Macular Society partners with Ora to increase participation in clinical research

The charity hopes that its new partnership will highlight the benefits of being involved in research, particularly for macular disease

Pexels/Ksenia Chernaya

The Macular Society has teamed up with ophthalmic device development firm Ora in a bid to increase patient participation in clinical trials.

It is hoped that the partnership will help to support the advancement of new treatment options in eye care in the UK.

300 people

are diagnosed with macular disease every day in the UK

Currently, only 3% of patients in the UK ever take part in a clinical trial.

The Macular Society and Ora are hoping to educate patients and increase awareness of clinical research within local communities in the UK.

They hope that focusing on ‘patient centricity’ will help to spread the message and increase participation in trials.

Ora has previously worked to increase awareness about the scope and breadth of ongoing ophthalmic clinical trials amongst patients, with the aim of improving understanding of clinical research as a care option and enhancing the patient experience during the study process.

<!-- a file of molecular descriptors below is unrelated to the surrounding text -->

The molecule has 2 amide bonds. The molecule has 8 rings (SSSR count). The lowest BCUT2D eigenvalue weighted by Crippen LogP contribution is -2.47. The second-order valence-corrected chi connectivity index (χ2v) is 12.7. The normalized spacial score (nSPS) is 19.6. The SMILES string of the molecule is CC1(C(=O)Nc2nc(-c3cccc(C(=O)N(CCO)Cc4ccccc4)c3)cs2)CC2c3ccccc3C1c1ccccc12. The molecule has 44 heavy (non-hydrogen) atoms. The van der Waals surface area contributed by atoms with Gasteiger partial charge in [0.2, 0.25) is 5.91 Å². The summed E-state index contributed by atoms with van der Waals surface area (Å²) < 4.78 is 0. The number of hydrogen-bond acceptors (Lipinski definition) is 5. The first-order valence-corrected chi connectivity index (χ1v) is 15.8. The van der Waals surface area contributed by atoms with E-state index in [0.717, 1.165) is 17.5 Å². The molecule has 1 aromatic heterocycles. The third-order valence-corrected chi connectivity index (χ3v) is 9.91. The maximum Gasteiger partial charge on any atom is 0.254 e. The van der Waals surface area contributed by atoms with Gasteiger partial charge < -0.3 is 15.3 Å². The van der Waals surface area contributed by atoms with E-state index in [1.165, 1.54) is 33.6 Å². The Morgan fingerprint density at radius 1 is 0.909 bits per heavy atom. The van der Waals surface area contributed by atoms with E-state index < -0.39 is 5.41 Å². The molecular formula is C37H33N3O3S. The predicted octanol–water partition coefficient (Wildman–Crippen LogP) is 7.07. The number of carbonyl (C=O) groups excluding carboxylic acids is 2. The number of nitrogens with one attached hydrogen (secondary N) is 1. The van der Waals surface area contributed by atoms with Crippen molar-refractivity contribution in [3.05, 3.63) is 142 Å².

Geraldine Hoad, research manager for the Macular Society, noted that macular disease is the biggest cause of sight loss in the UK, and has a devastating impact on people’s lives.

She said: “Patients play a vital role in research. Without them, new treatments would not be developed and the progress we have seen to date would not be possible.

“By working with Ora, we hope we can encourage more patients to take part in these trials and understand the wide-ranging benefits of being involved in research.”

Sally Tucker, vice president of Ora Europe, added: “People with chronic conditions such as dry age-related macular degeneration (AMD) don’t have any current avenues for treatment, and without clinical research, they may be left without any ability to manage their conditions on a day-to-day basis.

“For these people, a lack of treatment can impact their ability to function in everyday life. We know there is a lack of awareness and education surrounding clinical research at patient level, and together with the Macular Society, we aim to change this so that we can better understand the impact of these challenging diseases alongside how sponsors, researchers and ophthalmic professionals can provide innovative care options and pave a better path for clinical research in eye care across the UK.”